You should make clear that every case is different and encourage people to contact you for an estimate for their individual case.
Example: contact us
Obtaining a grant of representation and dealing with the administration of an estate can be complicated; it can take several months to make sure everything is done properly. At [firm name] we offer a complete estate administration service to deal with everything for you.
Every estate is different, which is why we encourage you to contact us so we can provide you with an estimate outlining a range of potential fees to make sure that you get the right amount of support to meet your individual circumstances. We will update you regularly on your costs throughout the matter so you can stay in control throughout.
Find more detailed advice in our practice note on price and service transparency.
The SRA’s ethics guidance has useful templates for pricing models.
It’s important to review the information you provide about price transparency regularly, so that it does not go out of date.
You must publish the services included in the prices you list, including the key stages of the matter and likely timescales.
You must publish the details of any services that are not included in the price shown, if a prospective client might have reasonably expected them to be included.
Example: service transparency
The process is likely to take between two to four months from preparation of sponsorship licence to Tier 2 work permission granted to employee (exceptions apply, especially in view of the restricted certificate of sponsorship process).
|Steps in the process||Services we provide|
|1. Instruct one of our immigration solicitors||
We will take information from you (instructions) on the level of support you need in using the Tier 2 sponsorship process.
|2. Financing||You will need to arrange cover for the full costs of the Home Office fees, as well as our estimated legal fees and outlined expenses.
We will generally ask for at least half of our estimated fees upfront before we start work on your case. These fees will be held on trust for you, in our client bank account.
|3. Legal work||You will provide evidence we request in a scanned format, which will be uploaded on a mutually agreed web server.
We will prepare necessary information and evidence to support you during the various stages of the sponsorship process, including the submission of applications and sponsorship certificate requests.
|4. Responding to enquiries||We will work with you to respond to any requests from the Home Office for further evidence or information (which will be charged separately).|
|5. The decision||If the application/certificate request is approved we will advise you of the follow up steps to complete the sponsorship process, up to the point where the sponsored worker commences working.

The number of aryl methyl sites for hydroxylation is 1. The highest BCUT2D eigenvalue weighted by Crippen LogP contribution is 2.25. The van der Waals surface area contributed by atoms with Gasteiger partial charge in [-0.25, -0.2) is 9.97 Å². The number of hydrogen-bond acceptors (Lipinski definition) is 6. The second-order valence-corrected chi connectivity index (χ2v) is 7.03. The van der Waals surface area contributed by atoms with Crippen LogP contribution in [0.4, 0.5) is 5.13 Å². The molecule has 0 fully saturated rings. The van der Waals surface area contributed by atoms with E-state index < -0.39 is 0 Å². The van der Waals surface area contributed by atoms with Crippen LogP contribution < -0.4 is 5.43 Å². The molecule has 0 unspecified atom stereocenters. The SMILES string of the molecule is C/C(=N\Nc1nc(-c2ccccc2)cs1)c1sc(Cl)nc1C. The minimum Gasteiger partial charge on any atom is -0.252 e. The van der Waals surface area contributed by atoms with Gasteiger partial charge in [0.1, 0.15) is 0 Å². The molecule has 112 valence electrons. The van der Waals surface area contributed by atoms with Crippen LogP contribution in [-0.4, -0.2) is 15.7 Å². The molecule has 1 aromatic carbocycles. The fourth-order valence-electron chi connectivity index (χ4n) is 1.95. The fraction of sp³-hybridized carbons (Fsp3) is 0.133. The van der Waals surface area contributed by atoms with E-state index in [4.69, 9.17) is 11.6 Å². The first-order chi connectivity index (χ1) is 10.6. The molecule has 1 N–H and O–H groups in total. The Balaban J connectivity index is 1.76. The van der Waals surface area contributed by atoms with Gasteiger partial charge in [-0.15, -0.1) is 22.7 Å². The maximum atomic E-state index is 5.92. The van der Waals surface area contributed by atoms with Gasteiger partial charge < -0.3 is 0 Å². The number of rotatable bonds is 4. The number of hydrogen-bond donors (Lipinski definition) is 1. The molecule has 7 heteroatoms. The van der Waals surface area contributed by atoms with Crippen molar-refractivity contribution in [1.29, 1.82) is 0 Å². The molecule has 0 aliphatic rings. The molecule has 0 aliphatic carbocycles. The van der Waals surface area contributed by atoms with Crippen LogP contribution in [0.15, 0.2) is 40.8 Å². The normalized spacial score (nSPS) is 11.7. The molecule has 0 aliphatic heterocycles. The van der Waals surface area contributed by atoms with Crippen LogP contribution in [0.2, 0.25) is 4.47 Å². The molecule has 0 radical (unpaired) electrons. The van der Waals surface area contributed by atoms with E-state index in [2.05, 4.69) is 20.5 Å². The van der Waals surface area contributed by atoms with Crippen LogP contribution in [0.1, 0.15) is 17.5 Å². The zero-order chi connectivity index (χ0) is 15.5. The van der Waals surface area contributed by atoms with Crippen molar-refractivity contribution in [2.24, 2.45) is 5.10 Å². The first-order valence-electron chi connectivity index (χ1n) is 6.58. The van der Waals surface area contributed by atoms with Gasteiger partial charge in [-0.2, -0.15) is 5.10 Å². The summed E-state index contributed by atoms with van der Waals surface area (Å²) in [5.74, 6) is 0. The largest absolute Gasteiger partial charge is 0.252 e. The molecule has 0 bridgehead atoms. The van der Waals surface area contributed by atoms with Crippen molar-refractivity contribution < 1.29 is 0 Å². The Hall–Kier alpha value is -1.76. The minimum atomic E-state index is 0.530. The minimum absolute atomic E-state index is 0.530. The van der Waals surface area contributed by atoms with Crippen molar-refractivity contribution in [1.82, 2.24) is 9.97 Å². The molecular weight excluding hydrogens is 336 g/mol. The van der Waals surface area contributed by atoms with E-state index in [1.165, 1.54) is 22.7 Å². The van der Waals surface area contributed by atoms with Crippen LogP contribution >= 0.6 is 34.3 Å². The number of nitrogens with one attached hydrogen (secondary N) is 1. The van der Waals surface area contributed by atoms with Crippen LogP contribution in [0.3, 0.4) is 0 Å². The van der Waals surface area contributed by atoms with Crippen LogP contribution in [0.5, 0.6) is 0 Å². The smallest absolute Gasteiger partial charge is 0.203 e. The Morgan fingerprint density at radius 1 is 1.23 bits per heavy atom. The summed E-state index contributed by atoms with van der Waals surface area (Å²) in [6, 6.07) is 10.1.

If the Home Office refuses you at any point during the sponsorship process, we will outline the remedies available, including re-applying and lodging administrative or judicial reviews.
It’s important to review the information you provide about service transparency regularly, so that it does not go out of date.
You must include information about the experience and qualifications of staff carrying out the work, and their supervisors.
You do not have to name a specific person who’ll work on the matter. It’s enough to give general information about fee-earning staff.
Example: staff biographies
Our conveyancing team is made up of chartered legal executives* (with one to three years’ experience) and qualified solicitors (with at least four years’ experience). The team is supervised by [partner name] who has over 15 years’ experience working in residential conveyancing and qualified as a solicitor in 2002.
*A chartered legal executive is a regulated legal professional who specialises in a particular area of law, often working alongside solicitors.
If you already have a biographies section on your website that provides team information, you do not have to include this detail on the same page as your prices.
Value to your firm in providing the information
Providing the relevant information is important, not only because it's mandatory.
It can be useful as a marketing tool and firms can take advantage of that in the way they present the information.
Being able to find the key information quickly and easily depends on the way in which the information is organised and placed.
The fewer clicks, the quicker the process. Remember, speed is often what visitors to a website prefer.
Providing additional information
The rules are minimum requirements. You might want to publish more information to show prospective clients the value you can bring and how you’re different from your competitors.
For example, you could include:
- customer reviews/testimonials
- membership of professional bodies
You’ll find more detailed advice on service transparency and staff biographies, plus examples of additional information you could provide, in chapter 6.4 of our practice note on price and service transparency.
The Legal Ombudsman’s view of good costs service – key trends in costs complaints and examples of cases resolved by the ombudsman
Engaging clients – how to make sure new clients have the information they need to make informed decisions about your services
Practical tips to help you comply with the Transparency Rules – guidance from the SRA